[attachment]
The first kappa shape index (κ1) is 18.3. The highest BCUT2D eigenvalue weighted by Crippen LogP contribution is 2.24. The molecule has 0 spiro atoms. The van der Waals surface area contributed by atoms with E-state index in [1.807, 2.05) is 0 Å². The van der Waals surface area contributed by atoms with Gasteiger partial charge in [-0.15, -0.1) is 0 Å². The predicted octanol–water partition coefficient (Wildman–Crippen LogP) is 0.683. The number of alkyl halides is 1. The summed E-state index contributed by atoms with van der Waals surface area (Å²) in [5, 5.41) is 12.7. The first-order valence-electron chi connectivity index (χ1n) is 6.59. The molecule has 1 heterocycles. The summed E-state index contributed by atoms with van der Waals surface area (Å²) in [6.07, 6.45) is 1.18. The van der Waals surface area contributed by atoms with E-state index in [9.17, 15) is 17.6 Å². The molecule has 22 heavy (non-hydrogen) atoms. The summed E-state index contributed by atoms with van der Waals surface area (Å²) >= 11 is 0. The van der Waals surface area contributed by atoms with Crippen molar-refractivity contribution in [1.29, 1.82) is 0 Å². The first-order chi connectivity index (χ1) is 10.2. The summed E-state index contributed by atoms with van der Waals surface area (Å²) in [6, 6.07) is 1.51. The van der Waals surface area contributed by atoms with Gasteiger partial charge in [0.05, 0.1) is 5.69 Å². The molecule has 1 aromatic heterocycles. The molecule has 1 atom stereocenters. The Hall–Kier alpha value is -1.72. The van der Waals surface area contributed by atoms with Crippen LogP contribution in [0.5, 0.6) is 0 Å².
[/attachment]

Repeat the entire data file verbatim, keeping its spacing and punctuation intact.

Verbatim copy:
The first kappa shape index (κ1) is 18.3. The highest BCUT2D eigenvalue weighted by Crippen LogP contribution is 2.24. The molecule has 0 spiro atoms. The van der Waals surface area contributed by atoms with E-state index in [1.807, 2.05) is 0 Å². The van der Waals surface area contributed by atoms with Gasteiger partial charge in [-0.15, -0.1) is 0 Å². The predicted octanol–water partition coefficient (Wildman–Crippen LogP) is 0.683. The number of alkyl halides is 1. The summed E-state index contributed by atoms with van der Waals surface area (Å²) in [5, 5.41) is 12.7. The first-order valence-electron chi connectivity index (χ1n) is 6.59. The molecule has 1 heterocycles. The summed E-state index contributed by atoms with van der Waals surface area (Å²) in [6.07, 6.45) is 1.18. The van der Waals surface area contributed by atoms with E-state index in [9.17, 15) is 17.6 Å². The molecule has 22 heavy (non-hydrogen) atoms. The summed E-state index contributed by atoms with van der Waals surface area (Å²) >= 11 is 0. The van der Waals surface area contributed by atoms with Crippen molar-refractivity contribution in [1.29, 1.82) is 0 Å². The first-order chi connectivity index (χ1) is 10.2. The summed E-state index contributed by atoms with van der Waals surface area (Å²) in [6, 6.07) is 1.51. The van der Waals surface area contributed by atoms with Gasteiger partial charge in [0.05, 0.1) is 5.69 Å². The molecule has 1 aromatic heterocycles. The molecule has 1 atom stereocenters. The Hall–Kier alpha value is -1.72. The van der Waals surface area contributed by atoms with Crippen LogP contribution in [0.5, 0.6) is 0 Å².